The risks of product liability sometime affect technological developments in hardware and software used to make products. They can stifle innovation and make some advancements seem too risky. How does the law view these products and what can be done to evaluate and reduce these risks.
This article will discuss whether there is a risk to overwarning or if it provides better protection than underwarning And, in light of these risks, what should a manufacturer do?
Assessing the liability between the raw material suppliers, component suppliers, finished product manufacturers, installers, and maintenance personnel is a very difficult legal proposition.
The elements of a program to deal with pre-sale and post-sale safety issues are well-known. But the specifics of what elements should be used and how by a particular manufacturer are often unknown. Therefore, the most important question that must be answered by any company manufacturing finished products or component parts is “What should my company do and how should I do it?”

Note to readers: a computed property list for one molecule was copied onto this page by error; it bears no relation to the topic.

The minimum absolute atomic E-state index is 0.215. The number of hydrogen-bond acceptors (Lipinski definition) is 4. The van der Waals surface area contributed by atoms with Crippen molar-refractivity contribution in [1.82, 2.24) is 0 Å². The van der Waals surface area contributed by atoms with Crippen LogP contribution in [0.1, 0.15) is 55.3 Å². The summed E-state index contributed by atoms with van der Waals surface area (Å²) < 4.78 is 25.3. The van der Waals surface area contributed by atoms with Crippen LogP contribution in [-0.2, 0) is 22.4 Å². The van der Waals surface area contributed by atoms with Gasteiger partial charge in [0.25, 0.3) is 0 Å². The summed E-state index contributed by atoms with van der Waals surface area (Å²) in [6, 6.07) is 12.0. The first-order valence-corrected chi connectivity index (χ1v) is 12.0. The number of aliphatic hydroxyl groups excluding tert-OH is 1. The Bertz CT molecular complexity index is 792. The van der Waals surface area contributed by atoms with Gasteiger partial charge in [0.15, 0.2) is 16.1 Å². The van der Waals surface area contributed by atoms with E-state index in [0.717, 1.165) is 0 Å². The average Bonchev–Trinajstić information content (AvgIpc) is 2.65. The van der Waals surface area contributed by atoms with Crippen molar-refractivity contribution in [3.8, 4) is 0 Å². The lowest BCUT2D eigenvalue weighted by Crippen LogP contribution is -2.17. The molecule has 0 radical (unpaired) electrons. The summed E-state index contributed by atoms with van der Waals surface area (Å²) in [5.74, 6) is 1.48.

This article will discuss risk assessment techniques before and after sale and some of the legal and practical implications arising from their use.
Design plans, engineering drawings, production procedures, safety memoranda, and marketing strategies can significantly help or hurt a manufacturer or product seller, especially in the event of product liability litigation.
This article will discuss the ways in which a company can be organized and prepared to meet its post-sale duties and to undertake a field corrective action program or a recall.
Social media and the internet in general have given manufacturers a much greater ability to communicate with their consumers on a regular and frequent basis.
One of the more perplexing issues I have grappled with over the years is determining when an industrial product becomes a consumer product and therefore subject to the laws concerning consumer products.